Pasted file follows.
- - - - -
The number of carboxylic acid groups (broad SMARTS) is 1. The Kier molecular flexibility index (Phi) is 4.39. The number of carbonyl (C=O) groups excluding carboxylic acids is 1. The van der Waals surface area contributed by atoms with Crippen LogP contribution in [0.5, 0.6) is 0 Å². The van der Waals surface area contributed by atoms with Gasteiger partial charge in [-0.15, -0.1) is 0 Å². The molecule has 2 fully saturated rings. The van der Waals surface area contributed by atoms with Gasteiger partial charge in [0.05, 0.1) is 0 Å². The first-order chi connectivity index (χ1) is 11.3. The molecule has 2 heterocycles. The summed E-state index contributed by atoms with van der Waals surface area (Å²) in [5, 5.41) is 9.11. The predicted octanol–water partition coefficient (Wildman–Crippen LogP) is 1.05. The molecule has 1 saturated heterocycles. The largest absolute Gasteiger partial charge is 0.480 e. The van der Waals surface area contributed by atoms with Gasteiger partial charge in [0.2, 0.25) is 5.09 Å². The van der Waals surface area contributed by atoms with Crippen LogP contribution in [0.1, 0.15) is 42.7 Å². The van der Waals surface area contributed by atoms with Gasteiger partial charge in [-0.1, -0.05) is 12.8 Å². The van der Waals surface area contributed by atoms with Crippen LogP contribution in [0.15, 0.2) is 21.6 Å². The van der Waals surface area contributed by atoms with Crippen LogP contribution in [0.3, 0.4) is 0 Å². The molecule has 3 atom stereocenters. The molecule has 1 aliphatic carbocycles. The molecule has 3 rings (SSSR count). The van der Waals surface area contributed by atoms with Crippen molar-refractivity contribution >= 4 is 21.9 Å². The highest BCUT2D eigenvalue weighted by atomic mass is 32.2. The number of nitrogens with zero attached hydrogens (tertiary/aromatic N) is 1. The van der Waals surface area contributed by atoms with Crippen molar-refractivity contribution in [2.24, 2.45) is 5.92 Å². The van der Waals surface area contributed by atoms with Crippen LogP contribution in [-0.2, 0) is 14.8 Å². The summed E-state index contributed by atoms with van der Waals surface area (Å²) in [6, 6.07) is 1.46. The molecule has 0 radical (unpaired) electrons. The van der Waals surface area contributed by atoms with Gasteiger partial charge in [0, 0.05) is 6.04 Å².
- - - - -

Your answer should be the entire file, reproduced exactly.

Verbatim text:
The number of carboxylic acid groups (broad SMARTS) is 1. The Kier molecular flexibility index (Phi) is 4.39. The number of carbonyl (C=O) groups excluding carboxylic acids is 1. The van der Waals surface area contributed by atoms with Crippen LogP contribution in [0.5, 0.6) is 0 Å². The van der Waals surface area contributed by atoms with Gasteiger partial charge in [-0.15, -0.1) is 0 Å². The molecule has 2 fully saturated rings. The van der Waals surface area contributed by atoms with Gasteiger partial charge in [0.05, 0.1) is 0 Å². The first-order chi connectivity index (χ1) is 11.3. The molecule has 2 heterocycles. The summed E-state index contributed by atoms with van der Waals surface area (Å²) in [5, 5.41) is 9.11. The predicted octanol–water partition coefficient (Wildman–Crippen LogP) is 1.05. The molecule has 1 saturated heterocycles. The largest absolute Gasteiger partial charge is 0.480 e. The van der Waals surface area contributed by atoms with Gasteiger partial charge in [0.2, 0.25) is 5.09 Å². The van der Waals surface area contributed by atoms with Crippen LogP contribution in [0.1, 0.15) is 42.7 Å². The van der Waals surface area contributed by atoms with Gasteiger partial charge in [-0.1, -0.05) is 12.8 Å². The van der Waals surface area contributed by atoms with Crippen LogP contribution in [0.15, 0.2) is 21.6 Å². The van der Waals surface area contributed by atoms with Crippen LogP contribution in [0.3, 0.4) is 0 Å². The molecule has 3 atom stereocenters. The molecule has 1 aliphatic carbocycles. The molecule has 3 rings (SSSR count). The van der Waals surface area contributed by atoms with Crippen molar-refractivity contribution >= 4 is 21.9 Å². The highest BCUT2D eigenvalue weighted by atomic mass is 32.2. The number of nitrogens with zero attached hydrogens (tertiary/aromatic N) is 1. The van der Waals surface area contributed by atoms with Crippen molar-refractivity contribution in [2.24, 2.45) is 5.92 Å². The van der Waals surface area contributed by atoms with Crippen LogP contribution in [-0.2, 0) is 14.8 Å². The summed E-state index contributed by atoms with van der Waals surface area (Å²) in [6, 6.07) is 1.46. The molecule has 0 radical (unpaired) electrons. The van der Waals surface area contributed by atoms with Gasteiger partial charge in [0, 0.05) is 6.04 Å².